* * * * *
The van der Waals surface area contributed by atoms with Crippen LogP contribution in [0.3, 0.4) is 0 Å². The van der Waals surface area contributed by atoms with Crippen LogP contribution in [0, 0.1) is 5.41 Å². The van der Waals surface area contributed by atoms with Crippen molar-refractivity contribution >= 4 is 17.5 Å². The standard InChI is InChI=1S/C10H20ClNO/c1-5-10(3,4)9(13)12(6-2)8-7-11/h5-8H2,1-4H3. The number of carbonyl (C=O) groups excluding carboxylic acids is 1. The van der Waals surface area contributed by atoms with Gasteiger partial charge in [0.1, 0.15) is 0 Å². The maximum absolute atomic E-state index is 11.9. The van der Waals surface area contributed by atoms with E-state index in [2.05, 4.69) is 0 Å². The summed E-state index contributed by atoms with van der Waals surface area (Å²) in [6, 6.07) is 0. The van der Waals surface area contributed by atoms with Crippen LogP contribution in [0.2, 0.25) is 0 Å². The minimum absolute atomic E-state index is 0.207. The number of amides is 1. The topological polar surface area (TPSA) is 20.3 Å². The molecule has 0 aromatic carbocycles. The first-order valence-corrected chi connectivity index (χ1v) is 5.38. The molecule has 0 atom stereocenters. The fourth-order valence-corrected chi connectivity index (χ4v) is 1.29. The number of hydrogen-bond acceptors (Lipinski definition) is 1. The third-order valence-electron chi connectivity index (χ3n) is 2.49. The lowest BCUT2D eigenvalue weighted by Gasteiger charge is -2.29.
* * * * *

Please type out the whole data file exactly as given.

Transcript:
The van der Waals surface area contributed by atoms with Crippen LogP contribution in [0.3, 0.4) is 0 Å². The van der Waals surface area contributed by atoms with Crippen LogP contribution in [0, 0.1) is 5.41 Å². The van der Waals surface area contributed by atoms with Crippen molar-refractivity contribution >= 4 is 17.5 Å². The standard InChI is InChI=1S/C10H20ClNO/c1-5-10(3,4)9(13)12(6-2)8-7-11/h5-8H2,1-4H3. The number of carbonyl (C=O) groups excluding carboxylic acids is 1. The van der Waals surface area contributed by atoms with Gasteiger partial charge in [0.1, 0.15) is 0 Å². The maximum absolute atomic E-state index is 11.9. The van der Waals surface area contributed by atoms with E-state index in [2.05, 4.69) is 0 Å². The summed E-state index contributed by atoms with van der Waals surface area (Å²) in [6, 6.07) is 0. The van der Waals surface area contributed by atoms with Crippen LogP contribution in [0.2, 0.25) is 0 Å². The minimum absolute atomic E-state index is 0.207. The number of amides is 1. The topological polar surface area (TPSA) is 20.3 Å². The molecule has 0 aromatic carbocycles. The first-order valence-corrected chi connectivity index (χ1v) is 5.38. The molecule has 0 atom stereocenters. The fourth-order valence-corrected chi connectivity index (χ4v) is 1.29. The number of hydrogen-bond acceptors (Lipinski definition) is 1. The third-order valence-electron chi connectivity index (χ3n) is 2.49. The lowest BCUT2D eigenvalue weighted by Gasteiger charge is -2.29.